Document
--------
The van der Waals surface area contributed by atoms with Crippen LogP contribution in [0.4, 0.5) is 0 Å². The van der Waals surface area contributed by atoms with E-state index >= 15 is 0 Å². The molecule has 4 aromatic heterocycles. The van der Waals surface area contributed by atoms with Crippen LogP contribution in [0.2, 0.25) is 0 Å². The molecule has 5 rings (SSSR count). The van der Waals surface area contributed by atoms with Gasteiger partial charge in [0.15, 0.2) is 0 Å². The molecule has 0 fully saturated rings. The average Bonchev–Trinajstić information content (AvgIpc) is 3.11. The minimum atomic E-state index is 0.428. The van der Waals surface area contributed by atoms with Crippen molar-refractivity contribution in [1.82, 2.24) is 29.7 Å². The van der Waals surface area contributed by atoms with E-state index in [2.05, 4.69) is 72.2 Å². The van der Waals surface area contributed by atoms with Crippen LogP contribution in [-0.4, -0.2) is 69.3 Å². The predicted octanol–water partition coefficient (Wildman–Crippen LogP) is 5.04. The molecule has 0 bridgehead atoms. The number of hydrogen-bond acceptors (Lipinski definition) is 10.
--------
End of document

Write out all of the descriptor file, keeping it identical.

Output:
The van der Waals surface area contributed by atoms with Crippen LogP contribution in [0.4, 0.5) is 0 Å². The van der Waals surface area contributed by atoms with E-state index >= 15 is 0 Å². The molecule has 4 aromatic heterocycles. The van der Waals surface area contributed by atoms with Crippen LogP contribution in [0.2, 0.25) is 0 Å². The molecule has 5 rings (SSSR count). The van der Waals surface area contributed by atoms with Gasteiger partial charge in [0.15, 0.2) is 0 Å². The molecule has 0 fully saturated rings. The average Bonchev–Trinajstić information content (AvgIpc) is 3.11. The minimum atomic E-state index is 0.428. The van der Waals surface area contributed by atoms with Crippen molar-refractivity contribution in [1.82, 2.24) is 29.7 Å². The van der Waals surface area contributed by atoms with E-state index in [2.05, 4.69) is 72.2 Å². The van der Waals surface area contributed by atoms with Crippen LogP contribution in [-0.4, -0.2) is 69.3 Å². The predicted octanol–water partition coefficient (Wildman–Crippen LogP) is 5.04. The molecule has 0 bridgehead atoms. The number of hydrogen-bond acceptors (Lipinski definition) is 10.